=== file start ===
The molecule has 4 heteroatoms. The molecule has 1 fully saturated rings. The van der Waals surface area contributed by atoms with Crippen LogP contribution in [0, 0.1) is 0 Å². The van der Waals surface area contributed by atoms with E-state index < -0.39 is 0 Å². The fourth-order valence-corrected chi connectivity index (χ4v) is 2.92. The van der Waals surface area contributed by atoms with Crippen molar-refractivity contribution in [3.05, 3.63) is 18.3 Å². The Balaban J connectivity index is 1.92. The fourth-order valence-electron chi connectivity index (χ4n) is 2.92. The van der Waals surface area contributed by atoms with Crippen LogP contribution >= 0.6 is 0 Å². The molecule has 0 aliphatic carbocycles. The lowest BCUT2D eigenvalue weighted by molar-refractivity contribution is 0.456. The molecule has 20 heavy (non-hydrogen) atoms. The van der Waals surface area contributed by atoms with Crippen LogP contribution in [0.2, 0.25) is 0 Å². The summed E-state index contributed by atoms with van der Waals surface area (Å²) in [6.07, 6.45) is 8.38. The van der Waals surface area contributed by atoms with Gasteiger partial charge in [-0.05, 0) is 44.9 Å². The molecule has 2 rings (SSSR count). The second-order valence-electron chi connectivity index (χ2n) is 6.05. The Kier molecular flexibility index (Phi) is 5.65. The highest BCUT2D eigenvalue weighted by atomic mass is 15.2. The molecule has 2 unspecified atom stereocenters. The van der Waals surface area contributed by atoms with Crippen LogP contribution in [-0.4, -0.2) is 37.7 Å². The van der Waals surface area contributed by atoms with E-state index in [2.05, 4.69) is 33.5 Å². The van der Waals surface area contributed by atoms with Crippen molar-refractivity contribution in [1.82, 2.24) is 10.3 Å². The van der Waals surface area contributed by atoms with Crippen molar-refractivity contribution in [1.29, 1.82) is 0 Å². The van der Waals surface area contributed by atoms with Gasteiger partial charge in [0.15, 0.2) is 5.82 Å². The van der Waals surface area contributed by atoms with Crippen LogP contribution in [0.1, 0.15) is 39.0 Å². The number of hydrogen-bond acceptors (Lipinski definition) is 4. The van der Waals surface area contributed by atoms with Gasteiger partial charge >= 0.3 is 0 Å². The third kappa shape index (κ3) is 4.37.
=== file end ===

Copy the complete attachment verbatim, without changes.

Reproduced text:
The molecule has 4 heteroatoms. The molecule has 1 fully saturated rings. The van der Waals surface area contributed by atoms with Crippen LogP contribution in [0, 0.1) is 0 Å². The van der Waals surface area contributed by atoms with E-state index < -0.39 is 0 Å². The fourth-order valence-corrected chi connectivity index (χ4v) is 2.92. The van der Waals surface area contributed by atoms with Crippen molar-refractivity contribution in [3.05, 3.63) is 18.3 Å². The Balaban J connectivity index is 1.92. The fourth-order valence-electron chi connectivity index (χ4n) is 2.92. The van der Waals surface area contributed by atoms with Crippen LogP contribution >= 0.6 is 0 Å². The molecule has 0 aliphatic carbocycles. The lowest BCUT2D eigenvalue weighted by molar-refractivity contribution is 0.456. The molecule has 20 heavy (non-hydrogen) atoms. The van der Waals surface area contributed by atoms with Crippen LogP contribution in [0.2, 0.25) is 0 Å². The summed E-state index contributed by atoms with van der Waals surface area (Å²) in [6.07, 6.45) is 8.38. The van der Waals surface area contributed by atoms with Gasteiger partial charge in [-0.05, 0) is 44.9 Å². The molecule has 2 rings (SSSR count). The second-order valence-electron chi connectivity index (χ2n) is 6.05. The Kier molecular flexibility index (Phi) is 5.65. The highest BCUT2D eigenvalue weighted by atomic mass is 15.2. The molecule has 2 unspecified atom stereocenters. The van der Waals surface area contributed by atoms with Crippen LogP contribution in [-0.4, -0.2) is 37.7 Å². The van der Waals surface area contributed by atoms with E-state index in [2.05, 4.69) is 33.5 Å². The van der Waals surface area contributed by atoms with Crippen molar-refractivity contribution in [1.82, 2.24) is 10.3 Å². The van der Waals surface area contributed by atoms with Crippen molar-refractivity contribution in [1.29, 1.82) is 0 Å². The van der Waals surface area contributed by atoms with Gasteiger partial charge in [0.15, 0.2) is 5.82 Å². The van der Waals surface area contributed by atoms with Crippen LogP contribution in [0.1, 0.15) is 39.0 Å². The number of hydrogen-bond acceptors (Lipinski definition) is 4. The van der Waals surface area contributed by atoms with Gasteiger partial charge >= 0.3 is 0 Å². The third kappa shape index (κ3) is 4.37.